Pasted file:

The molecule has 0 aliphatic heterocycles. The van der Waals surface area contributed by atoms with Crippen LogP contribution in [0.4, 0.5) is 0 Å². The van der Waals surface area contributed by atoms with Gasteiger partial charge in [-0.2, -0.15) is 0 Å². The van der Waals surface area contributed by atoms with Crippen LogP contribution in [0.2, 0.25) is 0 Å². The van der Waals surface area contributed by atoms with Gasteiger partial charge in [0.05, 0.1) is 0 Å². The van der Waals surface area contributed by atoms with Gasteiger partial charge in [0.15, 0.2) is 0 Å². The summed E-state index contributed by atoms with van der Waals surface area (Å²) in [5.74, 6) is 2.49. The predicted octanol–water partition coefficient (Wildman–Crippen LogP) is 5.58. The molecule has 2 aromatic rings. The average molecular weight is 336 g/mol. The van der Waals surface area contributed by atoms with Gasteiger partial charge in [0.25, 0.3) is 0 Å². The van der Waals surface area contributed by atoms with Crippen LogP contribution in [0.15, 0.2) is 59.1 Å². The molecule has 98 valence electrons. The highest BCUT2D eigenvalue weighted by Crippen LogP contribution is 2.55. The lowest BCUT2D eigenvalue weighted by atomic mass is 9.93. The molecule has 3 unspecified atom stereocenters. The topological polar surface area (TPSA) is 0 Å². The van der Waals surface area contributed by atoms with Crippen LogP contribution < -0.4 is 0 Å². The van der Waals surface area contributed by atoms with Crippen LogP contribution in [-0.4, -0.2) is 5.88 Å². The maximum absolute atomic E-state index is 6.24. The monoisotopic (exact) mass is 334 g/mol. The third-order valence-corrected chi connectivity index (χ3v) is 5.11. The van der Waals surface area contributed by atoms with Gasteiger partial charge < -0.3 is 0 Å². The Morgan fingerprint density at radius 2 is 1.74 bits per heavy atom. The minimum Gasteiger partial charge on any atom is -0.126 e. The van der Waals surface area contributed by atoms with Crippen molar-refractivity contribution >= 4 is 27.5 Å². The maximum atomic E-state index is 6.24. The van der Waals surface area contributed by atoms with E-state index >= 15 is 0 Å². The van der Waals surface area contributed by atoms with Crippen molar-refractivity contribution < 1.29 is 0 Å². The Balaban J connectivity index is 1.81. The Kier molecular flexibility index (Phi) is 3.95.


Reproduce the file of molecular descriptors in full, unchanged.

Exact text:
The molecule has 0 aliphatic heterocycles. The van der Waals surface area contributed by atoms with Crippen LogP contribution in [0.4, 0.5) is 0 Å². The van der Waals surface area contributed by atoms with Gasteiger partial charge in [-0.2, -0.15) is 0 Å². The van der Waals surface area contributed by atoms with Crippen LogP contribution in [0.2, 0.25) is 0 Å². The van der Waals surface area contributed by atoms with Gasteiger partial charge in [0.05, 0.1) is 0 Å². The van der Waals surface area contributed by atoms with Gasteiger partial charge in [0.15, 0.2) is 0 Å². The summed E-state index contributed by atoms with van der Waals surface area (Å²) in [5.74, 6) is 2.49. The predicted octanol–water partition coefficient (Wildman–Crippen LogP) is 5.58. The molecule has 2 aromatic rings. The average molecular weight is 336 g/mol. The van der Waals surface area contributed by atoms with Gasteiger partial charge in [0.25, 0.3) is 0 Å². The van der Waals surface area contributed by atoms with Crippen LogP contribution in [0.15, 0.2) is 59.1 Å². The molecule has 98 valence electrons. The highest BCUT2D eigenvalue weighted by Crippen LogP contribution is 2.55. The lowest BCUT2D eigenvalue weighted by atomic mass is 9.93. The molecule has 3 unspecified atom stereocenters. The topological polar surface area (TPSA) is 0 Å². The van der Waals surface area contributed by atoms with Crippen LogP contribution < -0.4 is 0 Å². The van der Waals surface area contributed by atoms with Crippen LogP contribution in [-0.4, -0.2) is 5.88 Å². The maximum absolute atomic E-state index is 6.24. The monoisotopic (exact) mass is 334 g/mol. The third-order valence-corrected chi connectivity index (χ3v) is 5.11. The van der Waals surface area contributed by atoms with Gasteiger partial charge < -0.3 is 0 Å². The Morgan fingerprint density at radius 2 is 1.74 bits per heavy atom. The minimum Gasteiger partial charge on any atom is -0.126 e. The van der Waals surface area contributed by atoms with Crippen molar-refractivity contribution >= 4 is 27.5 Å². The maximum atomic E-state index is 6.24. The van der Waals surface area contributed by atoms with E-state index >= 15 is 0 Å². The van der Waals surface area contributed by atoms with Crippen molar-refractivity contribution < 1.29 is 0 Å². The Balaban J connectivity index is 1.81. The Kier molecular flexibility index (Phi) is 3.95.